Ruthless Ferrari trait that drove Vettel out

The constant "friction" at Ferrari may have left Sebastian Vettel with burnout, according to the boss of the Grand Prix Drivers' Association (GPDA).

This season will be Vettel's sixth and last with the Scuderia, a partnership that despite yielding 14 race wins has ultimately been disappointing.

Kimi Raikkonen in 2007 remains the last driver to win the world title for the Italian team, a drought that is the second longest in history for the team.

And by the middle of 2019 Vettel could see the writing on the wall, the man the team was backing to win a championship in one of the famous red cars was his young teammate Charles Leclerc.

Ferrari teammates Charles Leclerc (left) and Sebastian Vettel.

Alex Wurz, who drove for Benetton, McLaren and Williams before becoming the chairman of the GPDA, says Vettel has suffered the same fate as almost every other Ferrari driver.

"Sebastian is a friend of mine, but I didn't see it coming," Wurz told Sky F1.

"He keeps those cards always very close to his chest.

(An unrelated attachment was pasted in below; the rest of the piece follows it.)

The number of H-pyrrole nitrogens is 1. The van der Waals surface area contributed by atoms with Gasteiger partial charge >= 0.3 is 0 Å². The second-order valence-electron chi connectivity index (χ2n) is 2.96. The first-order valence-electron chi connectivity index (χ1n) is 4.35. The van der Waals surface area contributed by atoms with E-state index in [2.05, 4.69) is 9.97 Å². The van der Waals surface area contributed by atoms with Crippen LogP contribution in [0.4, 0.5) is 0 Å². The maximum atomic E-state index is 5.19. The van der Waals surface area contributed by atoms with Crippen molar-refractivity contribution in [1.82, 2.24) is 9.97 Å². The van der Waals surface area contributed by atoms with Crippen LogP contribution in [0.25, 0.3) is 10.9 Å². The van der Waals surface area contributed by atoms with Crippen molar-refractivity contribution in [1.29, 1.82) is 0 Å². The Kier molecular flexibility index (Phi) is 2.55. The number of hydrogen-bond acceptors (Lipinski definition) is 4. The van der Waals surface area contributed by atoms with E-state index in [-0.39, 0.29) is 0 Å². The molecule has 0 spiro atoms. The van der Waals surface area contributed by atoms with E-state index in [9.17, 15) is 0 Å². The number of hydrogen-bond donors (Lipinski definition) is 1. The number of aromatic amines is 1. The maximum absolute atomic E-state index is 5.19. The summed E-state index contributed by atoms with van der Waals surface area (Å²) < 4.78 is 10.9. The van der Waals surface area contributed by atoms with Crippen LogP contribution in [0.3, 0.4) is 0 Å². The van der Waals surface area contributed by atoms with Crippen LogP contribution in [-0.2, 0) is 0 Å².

"If you look at the history of Ferrari, you have this first few years and months of big love and all these radio calls, all the emotions that come out of it, which makes Ferrari so beautiful.

"But at one point it seems like the whole system makes you go into burnout.

"Maybe the love is not there anymore, and that seemed to happen."

Sebastian Vettel

According to Wurz, the atmosphere at Ferrari can change quickly.

"Ferrari are really demanding of the drivers, they really love you if you push them forward but if the success is not coming then suddenly that starts to backfire and they will also be protective about their heritage, work and quality.

"There is always friction, and that's not just for drivers, they have also changed team principals also over the years. And I think that comes with outside influence but also the lifestyle. That mixture seems to be tricky."

Sebastian Vettel leads Charles Leclerc during the Brazilian Grand Prix.

Ferrari hasn't enjoyed consistent success since Michael Schumacher won five consecutive world championships from 2000-2004.

As well as Schumacher, the team was built around the leadership of Jean Todt and engineering genius of Ross Brawn.

"We look back at the Schumacher, Ross Brawn, Jean Todt era, that group went in there and was so strong, could succeed, and could push that Italian pressure, whatever you want to call it, to the side," Wurz said.

"Since they left, Ferrari is behind its own expectations."

Comments are closed.